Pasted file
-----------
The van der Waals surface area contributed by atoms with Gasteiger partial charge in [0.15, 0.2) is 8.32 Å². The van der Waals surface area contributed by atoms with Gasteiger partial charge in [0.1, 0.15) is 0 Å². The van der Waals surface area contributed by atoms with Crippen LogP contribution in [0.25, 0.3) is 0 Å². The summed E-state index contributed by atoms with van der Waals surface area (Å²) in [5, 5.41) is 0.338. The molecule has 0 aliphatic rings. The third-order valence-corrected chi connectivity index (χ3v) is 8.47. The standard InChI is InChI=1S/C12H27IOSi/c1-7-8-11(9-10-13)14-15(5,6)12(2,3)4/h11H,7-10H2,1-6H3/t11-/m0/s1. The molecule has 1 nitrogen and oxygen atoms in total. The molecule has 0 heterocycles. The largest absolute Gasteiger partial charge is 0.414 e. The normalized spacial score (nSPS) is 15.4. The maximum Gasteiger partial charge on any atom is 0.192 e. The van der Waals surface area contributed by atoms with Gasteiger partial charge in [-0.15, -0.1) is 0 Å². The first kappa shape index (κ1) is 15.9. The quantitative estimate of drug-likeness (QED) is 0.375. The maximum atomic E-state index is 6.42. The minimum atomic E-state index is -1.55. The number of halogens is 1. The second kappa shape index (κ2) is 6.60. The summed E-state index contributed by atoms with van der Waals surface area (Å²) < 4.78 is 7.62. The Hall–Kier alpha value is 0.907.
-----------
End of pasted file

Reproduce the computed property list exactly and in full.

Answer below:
The van der Waals surface area contributed by atoms with Gasteiger partial charge in [0.15, 0.2) is 8.32 Å². The van der Waals surface area contributed by atoms with Gasteiger partial charge in [0.1, 0.15) is 0 Å². The van der Waals surface area contributed by atoms with Crippen LogP contribution in [0.25, 0.3) is 0 Å². The summed E-state index contributed by atoms with van der Waals surface area (Å²) in [5, 5.41) is 0.338. The molecule has 0 aliphatic rings. The third-order valence-corrected chi connectivity index (χ3v) is 8.47. The standard InChI is InChI=1S/C12H27IOSi/c1-7-8-11(9-10-13)14-15(5,6)12(2,3)4/h11H,7-10H2,1-6H3/t11-/m0/s1. The molecule has 1 nitrogen and oxygen atoms in total. The molecule has 0 heterocycles. The largest absolute Gasteiger partial charge is 0.414 e. The normalized spacial score (nSPS) is 15.4. The maximum Gasteiger partial charge on any atom is 0.192 e. The van der Waals surface area contributed by atoms with Gasteiger partial charge in [-0.15, -0.1) is 0 Å². The first kappa shape index (κ1) is 15.9. The quantitative estimate of drug-likeness (QED) is 0.375. The maximum atomic E-state index is 6.42. The minimum atomic E-state index is -1.55. The number of halogens is 1. The second kappa shape index (κ2) is 6.60. The summed E-state index contributed by atoms with van der Waals surface area (Å²) < 4.78 is 7.62. The Hall–Kier alpha value is 0.907.